The growth of email and social media has made that truer than ever. You may be brilliant on the phone, hugely impressive faceto- face but if you can’t write your message, you are going to struggle.
The truth is that a lot of business owners do struggle – they have never really been taught how to write, so we shouldn’t be surprised. I have seen some brochures produced that are at best semiliterate – one was for a fairly large printing company, others have been for consulting engineers and high tech manufacturers.
Every time I see badly written English from such businesses it surprises me. In each of the above cases you would expect that accuracy was an important part of their promise, otherwise how do they stay in business? This is why it matters – if your brochure or selling email or social media posts are littered with spelling mistakes, bad grammar and missing punctuation, consider what message that’s sending to someone who knows the difference.
Putting it right is not a mountain to climb. First up you have to be honest with yourself. Admitting, even to yourself, that your written English skills are poor is embarrassing – it’s like admitting that you can’t read.
The basic solution is blindingly simple: don’t do it yourself, get someone else to do it. That ‘someone’ could well be working for you; it could be your spouse, a child or best friend from school days. If you don’t have such a resource or you think they are no better than you, professional help is at hand. A copywriter, journalist or English teacher will sort out the problem in double-quick time. To get best value, enthusiasm and availability add ‘recently retired’ to each of those professions.
If you are paying someone to write for you, it will have certain benefits. You will be forced to give a proper brief which you have thought through. You will be keen to get it right first time and not keep changing your message as I have seen done many times. You will (I strongly recommend) have consistency of message, whether that is a brochure, advert or email.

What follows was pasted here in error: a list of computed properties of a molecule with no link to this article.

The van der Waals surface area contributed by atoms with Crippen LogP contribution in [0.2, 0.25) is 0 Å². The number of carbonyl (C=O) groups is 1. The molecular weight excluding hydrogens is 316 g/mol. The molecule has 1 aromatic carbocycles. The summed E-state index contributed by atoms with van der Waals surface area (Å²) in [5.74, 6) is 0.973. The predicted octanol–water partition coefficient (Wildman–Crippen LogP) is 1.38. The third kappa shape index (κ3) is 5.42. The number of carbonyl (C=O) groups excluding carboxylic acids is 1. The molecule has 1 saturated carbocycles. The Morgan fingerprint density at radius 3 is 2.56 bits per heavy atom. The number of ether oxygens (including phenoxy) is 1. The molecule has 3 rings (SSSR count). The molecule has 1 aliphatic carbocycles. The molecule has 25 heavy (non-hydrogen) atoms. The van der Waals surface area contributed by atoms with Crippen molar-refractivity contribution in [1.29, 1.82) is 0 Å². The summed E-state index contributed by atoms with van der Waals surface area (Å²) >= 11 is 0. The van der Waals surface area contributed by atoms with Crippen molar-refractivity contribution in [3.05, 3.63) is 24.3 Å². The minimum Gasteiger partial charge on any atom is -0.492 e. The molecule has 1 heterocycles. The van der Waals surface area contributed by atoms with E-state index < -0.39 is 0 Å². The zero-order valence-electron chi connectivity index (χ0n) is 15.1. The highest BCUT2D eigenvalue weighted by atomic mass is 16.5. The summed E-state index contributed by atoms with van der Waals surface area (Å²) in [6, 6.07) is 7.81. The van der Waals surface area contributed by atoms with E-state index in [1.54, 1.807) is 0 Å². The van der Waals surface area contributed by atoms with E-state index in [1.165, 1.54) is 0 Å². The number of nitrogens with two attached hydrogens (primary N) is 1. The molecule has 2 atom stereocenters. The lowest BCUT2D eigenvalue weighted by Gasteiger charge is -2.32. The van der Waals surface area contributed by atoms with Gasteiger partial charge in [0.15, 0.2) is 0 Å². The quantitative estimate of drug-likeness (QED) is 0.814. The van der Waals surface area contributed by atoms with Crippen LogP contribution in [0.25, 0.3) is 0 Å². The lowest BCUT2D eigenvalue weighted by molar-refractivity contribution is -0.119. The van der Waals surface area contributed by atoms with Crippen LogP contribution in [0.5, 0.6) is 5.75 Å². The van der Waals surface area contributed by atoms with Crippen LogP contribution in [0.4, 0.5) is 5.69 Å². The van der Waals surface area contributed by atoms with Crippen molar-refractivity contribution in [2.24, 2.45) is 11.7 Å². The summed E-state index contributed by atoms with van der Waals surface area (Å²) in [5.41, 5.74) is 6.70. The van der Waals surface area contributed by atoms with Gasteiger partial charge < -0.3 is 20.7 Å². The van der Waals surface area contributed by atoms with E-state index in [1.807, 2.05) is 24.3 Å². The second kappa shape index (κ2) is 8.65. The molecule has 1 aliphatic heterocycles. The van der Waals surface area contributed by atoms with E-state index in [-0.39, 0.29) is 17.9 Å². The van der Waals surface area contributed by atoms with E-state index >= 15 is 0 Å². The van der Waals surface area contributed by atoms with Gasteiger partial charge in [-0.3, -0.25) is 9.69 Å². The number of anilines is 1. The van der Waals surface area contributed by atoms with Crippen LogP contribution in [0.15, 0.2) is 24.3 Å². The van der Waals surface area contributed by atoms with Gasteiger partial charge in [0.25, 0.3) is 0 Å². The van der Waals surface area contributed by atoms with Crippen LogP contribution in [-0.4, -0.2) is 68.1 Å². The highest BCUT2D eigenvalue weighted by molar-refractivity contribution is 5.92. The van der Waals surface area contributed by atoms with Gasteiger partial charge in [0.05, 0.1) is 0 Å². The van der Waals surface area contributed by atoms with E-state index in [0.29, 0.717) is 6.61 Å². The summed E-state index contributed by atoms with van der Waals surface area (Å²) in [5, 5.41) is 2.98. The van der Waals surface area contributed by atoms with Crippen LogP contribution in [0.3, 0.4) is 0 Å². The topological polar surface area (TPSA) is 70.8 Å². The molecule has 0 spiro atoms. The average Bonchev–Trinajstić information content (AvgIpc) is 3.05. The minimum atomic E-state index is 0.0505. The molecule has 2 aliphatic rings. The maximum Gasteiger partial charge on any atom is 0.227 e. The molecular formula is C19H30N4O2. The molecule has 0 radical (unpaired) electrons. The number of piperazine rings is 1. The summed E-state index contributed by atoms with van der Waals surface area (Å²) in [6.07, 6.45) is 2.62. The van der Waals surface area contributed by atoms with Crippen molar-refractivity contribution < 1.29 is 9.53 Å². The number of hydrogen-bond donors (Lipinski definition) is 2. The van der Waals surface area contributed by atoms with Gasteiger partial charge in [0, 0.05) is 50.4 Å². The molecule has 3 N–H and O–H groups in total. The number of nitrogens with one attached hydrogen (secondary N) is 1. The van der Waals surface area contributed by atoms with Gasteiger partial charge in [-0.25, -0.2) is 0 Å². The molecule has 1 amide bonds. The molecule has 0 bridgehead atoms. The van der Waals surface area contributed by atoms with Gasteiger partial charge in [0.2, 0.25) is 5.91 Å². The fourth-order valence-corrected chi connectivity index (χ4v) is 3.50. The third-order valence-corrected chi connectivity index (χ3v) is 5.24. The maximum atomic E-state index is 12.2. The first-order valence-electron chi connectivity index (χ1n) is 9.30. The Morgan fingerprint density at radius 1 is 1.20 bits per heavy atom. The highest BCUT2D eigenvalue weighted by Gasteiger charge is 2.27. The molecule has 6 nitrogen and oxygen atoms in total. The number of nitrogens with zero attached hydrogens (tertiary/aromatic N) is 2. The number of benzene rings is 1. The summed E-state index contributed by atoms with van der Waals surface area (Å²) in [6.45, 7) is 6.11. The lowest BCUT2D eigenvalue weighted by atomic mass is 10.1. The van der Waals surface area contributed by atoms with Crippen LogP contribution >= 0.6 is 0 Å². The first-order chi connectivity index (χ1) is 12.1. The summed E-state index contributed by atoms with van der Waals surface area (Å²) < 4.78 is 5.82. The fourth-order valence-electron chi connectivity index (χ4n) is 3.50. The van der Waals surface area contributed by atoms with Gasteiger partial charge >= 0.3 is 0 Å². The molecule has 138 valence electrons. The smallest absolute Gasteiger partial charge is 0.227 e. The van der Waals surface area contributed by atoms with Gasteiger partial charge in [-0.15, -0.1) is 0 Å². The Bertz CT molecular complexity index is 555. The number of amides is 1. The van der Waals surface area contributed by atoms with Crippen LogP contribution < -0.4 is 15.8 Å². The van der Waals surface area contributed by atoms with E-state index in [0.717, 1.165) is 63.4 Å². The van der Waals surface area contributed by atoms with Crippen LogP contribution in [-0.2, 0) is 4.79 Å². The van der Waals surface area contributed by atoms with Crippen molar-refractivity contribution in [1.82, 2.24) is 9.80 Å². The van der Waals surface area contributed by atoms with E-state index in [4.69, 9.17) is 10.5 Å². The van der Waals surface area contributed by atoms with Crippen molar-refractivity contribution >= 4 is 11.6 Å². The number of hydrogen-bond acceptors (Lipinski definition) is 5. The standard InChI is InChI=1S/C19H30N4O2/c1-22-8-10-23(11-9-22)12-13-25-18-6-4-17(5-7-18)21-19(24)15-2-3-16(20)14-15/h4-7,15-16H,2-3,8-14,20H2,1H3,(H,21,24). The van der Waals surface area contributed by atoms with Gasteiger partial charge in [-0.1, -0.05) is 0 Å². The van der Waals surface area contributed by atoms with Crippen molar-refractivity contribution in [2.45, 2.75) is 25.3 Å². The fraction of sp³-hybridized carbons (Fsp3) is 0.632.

But you would probably like to improve your own skills as a longterm investment. The simplest start is to master the spelling and grammar-checking programme on your computer. This alone could be all the improvement you need. Being hectored by a computer is very annoying but do what it tells you and you will find you are writing better English immediately.
Try your local college. Do they run a ‘writing for business’ evening class, one day a week? (If not, why not?). You will benefit, you will probably enjoy it and you might meet a new client (or two!) – very satisfying and tax-deductible, too.
People worry about what tone to adopt when writing for business purposes. Well, stop worrying because the answer is easy: just be yourself. Dressing up your communications with a string of four syllable words doesn’t make you look clever, it makes you look pompous. It also makes some readers feel foolish when they don’t know those words. Click; goodbye sale.
The best advice I have read on this issue came from Maeve Binchy, the highly successful fiction writer. She said, “Write in a conversational style, but remember that there is such a thing as intelligent conversation”.
You may well be conversant with the ‘For Dummies’ books. I have read several and I rate them highly. ‘Business Writing for Dummies’ is one of them and I recommend it. OK, it’s American so you have to screen that out but the rest is a good guide. Not much money (£11.75 on Amazon new; used copies elsewhere from £3) and money well spent.
Edit your writing or get someone else to do it. Editing your own work can be really difficult because you thought those extra words were important first time around so you are inclined to still think so when you reread.
My favourite author is the American, Elmore Leonard (sadly dead now). His writing is often described as spare – his rule was, “If in doubt, leave it out”. Good advice.
Too many words is a classic error (I confess to it myself ). It comes from a wish to explain a product or idea fully but you end up with the subject suffocating in an excess of words.
Similarly are you writing sentences that are just too long? Your readers will find three short sentences a lot easier to absorb than one long one.
Punctuation. Aah, does this ever sort the sheep from the goats. In some cases it looks and reads like someone has got to the end and thought, “I’d better put some commas in” and sprinkled them like hundreds and thousands.
Read Lynne Truss’s book Eats, Shoots and Leaves. It’s actually funny and it was a surprise best seller, which tells you how many people struggle with punctuation and how many are ready to pay to improve that weakness. Amazon are selling at £6.47 and there are used copies from less than a pound. Buy a new one – you’ll be using it regularly.